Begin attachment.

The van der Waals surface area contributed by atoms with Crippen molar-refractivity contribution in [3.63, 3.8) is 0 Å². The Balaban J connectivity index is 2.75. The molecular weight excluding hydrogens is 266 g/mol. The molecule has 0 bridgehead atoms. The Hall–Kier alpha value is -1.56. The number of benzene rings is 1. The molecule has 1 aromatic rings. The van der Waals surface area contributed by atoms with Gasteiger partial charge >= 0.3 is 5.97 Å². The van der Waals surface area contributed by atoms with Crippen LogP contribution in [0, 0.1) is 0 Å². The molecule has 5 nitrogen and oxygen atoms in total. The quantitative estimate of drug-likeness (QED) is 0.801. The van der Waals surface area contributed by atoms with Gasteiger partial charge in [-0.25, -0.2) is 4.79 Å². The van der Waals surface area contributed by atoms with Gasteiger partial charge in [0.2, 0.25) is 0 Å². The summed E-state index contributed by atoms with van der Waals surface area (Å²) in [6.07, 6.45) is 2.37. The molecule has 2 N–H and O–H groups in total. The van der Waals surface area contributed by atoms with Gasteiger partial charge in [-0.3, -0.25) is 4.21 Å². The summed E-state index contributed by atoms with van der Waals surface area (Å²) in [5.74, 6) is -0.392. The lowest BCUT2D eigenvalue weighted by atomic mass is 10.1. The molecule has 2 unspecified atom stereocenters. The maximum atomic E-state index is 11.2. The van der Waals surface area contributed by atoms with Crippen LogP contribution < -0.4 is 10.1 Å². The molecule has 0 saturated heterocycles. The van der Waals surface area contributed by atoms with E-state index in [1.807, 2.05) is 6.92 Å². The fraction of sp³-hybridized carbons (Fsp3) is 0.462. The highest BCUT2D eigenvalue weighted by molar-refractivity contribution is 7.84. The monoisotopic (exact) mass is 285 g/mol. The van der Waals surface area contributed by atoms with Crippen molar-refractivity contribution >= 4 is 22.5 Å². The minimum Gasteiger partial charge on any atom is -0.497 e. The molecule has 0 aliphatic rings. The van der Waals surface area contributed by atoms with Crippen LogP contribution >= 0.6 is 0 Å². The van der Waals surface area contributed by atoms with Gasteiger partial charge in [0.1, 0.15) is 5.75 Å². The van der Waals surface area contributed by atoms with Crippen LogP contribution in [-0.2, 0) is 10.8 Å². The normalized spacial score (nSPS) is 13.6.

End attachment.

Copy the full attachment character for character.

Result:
The van der Waals surface area contributed by atoms with Crippen molar-refractivity contribution in [3.63, 3.8) is 0 Å². The Balaban J connectivity index is 2.75. The molecular weight excluding hydrogens is 266 g/mol. The molecule has 0 bridgehead atoms. The Hall–Kier alpha value is -1.56. The number of benzene rings is 1. The molecule has 1 aromatic rings. The van der Waals surface area contributed by atoms with Gasteiger partial charge >= 0.3 is 5.97 Å². The van der Waals surface area contributed by atoms with Crippen LogP contribution in [0, 0.1) is 0 Å². The molecule has 5 nitrogen and oxygen atoms in total. The quantitative estimate of drug-likeness (QED) is 0.801. The van der Waals surface area contributed by atoms with Gasteiger partial charge in [-0.25, -0.2) is 4.79 Å². The van der Waals surface area contributed by atoms with Gasteiger partial charge in [0.2, 0.25) is 0 Å². The summed E-state index contributed by atoms with van der Waals surface area (Å²) in [6.07, 6.45) is 2.37. The molecule has 2 N–H and O–H groups in total. The van der Waals surface area contributed by atoms with Gasteiger partial charge in [-0.3, -0.25) is 4.21 Å². The summed E-state index contributed by atoms with van der Waals surface area (Å²) in [5.74, 6) is -0.392. The lowest BCUT2D eigenvalue weighted by atomic mass is 10.1. The molecule has 2 unspecified atom stereocenters. The maximum atomic E-state index is 11.2. The van der Waals surface area contributed by atoms with Crippen LogP contribution < -0.4 is 10.1 Å². The molecule has 0 saturated heterocycles. The van der Waals surface area contributed by atoms with E-state index in [1.807, 2.05) is 6.92 Å². The fraction of sp³-hybridized carbons (Fsp3) is 0.462. The highest BCUT2D eigenvalue weighted by molar-refractivity contribution is 7.84. The monoisotopic (exact) mass is 285 g/mol. The van der Waals surface area contributed by atoms with Crippen molar-refractivity contribution >= 4 is 22.5 Å². The minimum Gasteiger partial charge on any atom is -0.497 e. The molecule has 0 aliphatic rings. The van der Waals surface area contributed by atoms with Crippen LogP contribution >= 0.6 is 0 Å². The van der Waals surface area contributed by atoms with Gasteiger partial charge in [0.1, 0.15) is 5.75 Å². The van der Waals surface area contributed by atoms with Crippen LogP contribution in [-0.2, 0) is 10.8 Å². The normalized spacial score (nSPS) is 13.6.